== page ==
Aside from the main street lined with shops selling souvenirs and local crafts, the entire trulli area was mostly deserted. Walking past one house, a bicycle propped against its front, we glanced toward its open door. A man stepped out, beckoning us inside. Va bene?” I asked, still not sure he was motioning us into his home. “Sí!”
The interior was cool and spotless. A woman and a boy about eight sat on a couch. We smiled at each other. The man proudly showed us around, explaining that they used to live here, but don’t anymore. Still, they own it and come during the day to keep it open for tourists. It was a priceless glimpse into life inside a trullo.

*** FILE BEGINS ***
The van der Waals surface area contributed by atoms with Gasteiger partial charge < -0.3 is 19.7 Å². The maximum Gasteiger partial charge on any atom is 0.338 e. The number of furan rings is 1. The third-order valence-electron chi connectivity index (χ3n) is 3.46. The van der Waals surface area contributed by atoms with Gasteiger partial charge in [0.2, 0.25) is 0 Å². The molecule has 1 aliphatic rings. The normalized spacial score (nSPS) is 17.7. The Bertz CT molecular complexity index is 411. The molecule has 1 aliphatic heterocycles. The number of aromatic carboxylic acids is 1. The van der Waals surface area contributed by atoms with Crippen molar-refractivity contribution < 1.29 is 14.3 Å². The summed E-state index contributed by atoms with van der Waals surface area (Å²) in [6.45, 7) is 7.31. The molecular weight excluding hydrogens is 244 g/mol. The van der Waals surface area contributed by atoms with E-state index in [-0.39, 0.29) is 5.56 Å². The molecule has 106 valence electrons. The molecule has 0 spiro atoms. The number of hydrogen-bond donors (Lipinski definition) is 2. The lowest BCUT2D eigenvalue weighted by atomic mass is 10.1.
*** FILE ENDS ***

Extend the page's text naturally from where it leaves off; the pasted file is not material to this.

Equipped with a fully functioning kitchen and modern bathroom, the house also had a bedroom off to the side of the living room/dining room. I was surprised at how roomy it really was.
I took their pictures and the man asked if we could send him copies. “Certo!” I replied. He wrote out his name and address. I was almost not surprised that his name was Pasquale. (How many are we up to, now?) They invited us to sit on the couch with them awhile, so we did. The woman told me they were the boy’s grandparents, and it was obvious all three of them were proud of this unique home.
Later in the day, we came upon another trullo also open for visitors. This one had a bowl set out for donations, if you chose to toss a few coins in. We did.
Pasquale hadn’t asked for a thing, other than copies of the pictures, but we also left him a few Euro. And, yes, we sent him the pictures of his sweet family.